EXT. FIRE ESCAPE
In the alley below, Trinity sees Agent Smith staring at her. She can only go up.
On the roof, Trinity is running as Agent Brown rises over the parapet, leading the cops in pursuit.
Trinity begins to jump from one roof to the next, her movements so clean, gliding in and out of each jump, contrasted to the wild jumps of the cops.
Agent Brown, however, has the same unnatural grace.
The metal SCREAM of an elevated TRAIN is heard and Trinity turns to it, racing for the back of the building.
The edge falls away into a wide back alley. The next building is over 40 feet away but Trinity’s face is perfectly calm, staring at some point beyond the other roof.
The cops slow, realizing they are about to see something ugly as Trinity drives at the edge, launching herself into the air.
From above, the ground seems to flow beneath her as she hangs in flight —
Then hitting, somersaulting up, still running hard.
COP Mutherfucker — that’s impossible!
They stare, slack-jawed, as Agent Brown duplicates the move exactly, landing, rolling over a shoulder up onto one knee.
What can we learn from such a comparison:
Contemporary selling scripts do not include camera shots anymore, so gone are the days of LONG SHOT, MEDIUM SHOT, CLOSE UP.
Contemporary selling scripts don’t have long blocks of scene description, but rather break them up into smaller paragraphs (2–4 lines).
Contemporary selling scripts don’t have primary slug lines that extend over one line.
Contemporary selling scripts don’t include directing jargon.
In fact, we can see screenwriting style change even since the time of The Matrix. Check out the opening scene from The Black Swan (2010):
INT. DARK STAGE — NIGHT
A SPOTLIGHT slices black space.
In its beam, a DANCER in a white dress materializes. She is fair-skinned. Beautiful and pure.
She twirls on pointe, a smile on her face, light as air and carefree.
Suddenly, her face grows worried. Sensing someone watching.
Scared, she peers into the darkness.
She moves now, looking, growing more frantic.
But she can’t see anything. She pauses, relaxes. Convincing herself it was just her imagination…
Then, a SINISTER MAN emerges out of the darkness behind her. She stumbles backwards, frightened.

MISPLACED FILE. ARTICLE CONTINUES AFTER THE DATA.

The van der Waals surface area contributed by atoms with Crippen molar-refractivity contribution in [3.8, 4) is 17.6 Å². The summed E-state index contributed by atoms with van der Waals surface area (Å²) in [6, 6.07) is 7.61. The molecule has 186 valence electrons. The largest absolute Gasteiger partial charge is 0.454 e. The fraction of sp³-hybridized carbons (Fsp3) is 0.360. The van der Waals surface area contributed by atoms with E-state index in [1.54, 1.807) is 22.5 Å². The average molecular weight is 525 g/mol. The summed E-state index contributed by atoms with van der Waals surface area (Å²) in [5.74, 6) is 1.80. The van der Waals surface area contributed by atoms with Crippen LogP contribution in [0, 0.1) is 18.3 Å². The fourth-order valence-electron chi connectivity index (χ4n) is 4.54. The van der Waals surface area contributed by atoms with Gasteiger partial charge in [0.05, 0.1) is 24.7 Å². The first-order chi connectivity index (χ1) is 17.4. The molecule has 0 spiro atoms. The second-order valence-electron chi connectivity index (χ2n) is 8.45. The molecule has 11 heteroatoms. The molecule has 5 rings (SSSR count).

She tries to escape, twirling away, but he pursues.
He flings his open hand towards her, casting the spell.
She wants to scream, but nothing comes out. She looks at her body, sensing something happening to her. Something terrifying.
She spins, panicking, clawing at her body with her hands, trying to stop it. But it’s too late.
As she turns, she morphs into the WHITE SWAN, the iconic protagonist of SWAN LAKE.
See how much white space there is? How much easier on the eyes that is? How each line suggests a camera shot? To me it reads more like a story than something you use to produce a movie. And that’s what I mean by literary where the emphasis on style is about story, not script.
My theory is this is a natural evolution as screenplays become their own literary form. There are companies such as Newmarket Press who publish screenplays in book form. I suspect we’ll see a lot more of that in the future where people will sit down to read a screenplay with a similar expectation as they do with a book — to read a story.
What does that mean for us practically as screenwriters?
First read screenplays of movies that are being released this year so you can track style trends.
But most important we have to think about how we approach screenwriting style because it is a reflection of our writer’s voice — and when you’re in competition with a zillion other scripts, if you have a distinctive voice and an appealing writing style, that can make the difference between a sale or no sale, representation or no representation.
Gee, if there was only someone who taught a course on screenwriting style. Something online so it was easy to take. A class that went beyond format and really talked about how to develop one’s sense of style as part of their writer’s voice.
Wait. There is a course like that? Oh yeah, right here.
Is AI the future of screenwriting? Not if screenwriters can help it.
“Subjective decisions lead to box office failure,” reads a tagline from the new algorithmic service ScriptBook, which claims to predict a screenplay’s critical and box office success.
For a price of $ 100 a pop, ScriptBook users upload their screenplay to be analyzed by ScriptBook’s patented software, Script2Screen, which generates an AI-based assessment indicating the commercial and critical success of a project, along with “insights on the storyline, target demographics, market positioning, distribution parameters,” and more. ScriptBook trained its algorithms to detect patterns that compelling storylines have in common based on a dataset of scripts which have had a theatrical release between 1970 and 2016.